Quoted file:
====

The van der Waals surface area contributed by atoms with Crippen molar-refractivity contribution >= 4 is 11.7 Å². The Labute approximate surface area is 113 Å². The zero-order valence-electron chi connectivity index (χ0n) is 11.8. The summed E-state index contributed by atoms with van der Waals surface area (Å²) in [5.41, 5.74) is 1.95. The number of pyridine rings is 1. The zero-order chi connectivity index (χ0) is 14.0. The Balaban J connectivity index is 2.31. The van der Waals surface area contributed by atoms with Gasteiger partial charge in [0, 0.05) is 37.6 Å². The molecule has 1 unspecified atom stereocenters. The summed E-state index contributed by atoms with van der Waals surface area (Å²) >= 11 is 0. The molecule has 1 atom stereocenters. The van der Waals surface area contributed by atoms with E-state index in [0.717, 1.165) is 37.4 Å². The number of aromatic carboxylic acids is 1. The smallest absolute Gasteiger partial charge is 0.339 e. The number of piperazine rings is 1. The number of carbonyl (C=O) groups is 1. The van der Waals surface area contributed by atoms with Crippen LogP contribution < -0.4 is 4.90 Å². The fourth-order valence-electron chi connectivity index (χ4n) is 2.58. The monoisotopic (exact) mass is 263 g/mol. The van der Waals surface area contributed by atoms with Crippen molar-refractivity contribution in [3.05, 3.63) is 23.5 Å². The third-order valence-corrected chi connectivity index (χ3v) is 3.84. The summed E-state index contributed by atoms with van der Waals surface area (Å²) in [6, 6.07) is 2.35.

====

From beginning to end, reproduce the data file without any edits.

The van der Waals surface area contributed by atoms with Crippen molar-refractivity contribution >= 4 is 11.7 Å². The Labute approximate surface area is 113 Å². The zero-order valence-electron chi connectivity index (χ0n) is 11.8. The summed E-state index contributed by atoms with van der Waals surface area (Å²) in [5.41, 5.74) is 1.95. The number of pyridine rings is 1. The zero-order chi connectivity index (χ0) is 14.0. The Balaban J connectivity index is 2.31. The van der Waals surface area contributed by atoms with Gasteiger partial charge in [0, 0.05) is 37.6 Å². The molecule has 1 unspecified atom stereocenters. The summed E-state index contributed by atoms with van der Waals surface area (Å²) >= 11 is 0. The molecule has 1 atom stereocenters. The van der Waals surface area contributed by atoms with E-state index in [0.717, 1.165) is 37.4 Å². The number of aromatic carboxylic acids is 1. The smallest absolute Gasteiger partial charge is 0.339 e. The number of piperazine rings is 1. The number of carbonyl (C=O) groups is 1. The van der Waals surface area contributed by atoms with Crippen LogP contribution < -0.4 is 4.90 Å². The fourth-order valence-electron chi connectivity index (χ4n) is 2.58. The monoisotopic (exact) mass is 263 g/mol. The van der Waals surface area contributed by atoms with Crippen molar-refractivity contribution in [3.05, 3.63) is 23.5 Å². The third-order valence-corrected chi connectivity index (χ3v) is 3.84. The summed E-state index contributed by atoms with van der Waals surface area (Å²) in [6, 6.07) is 2.35.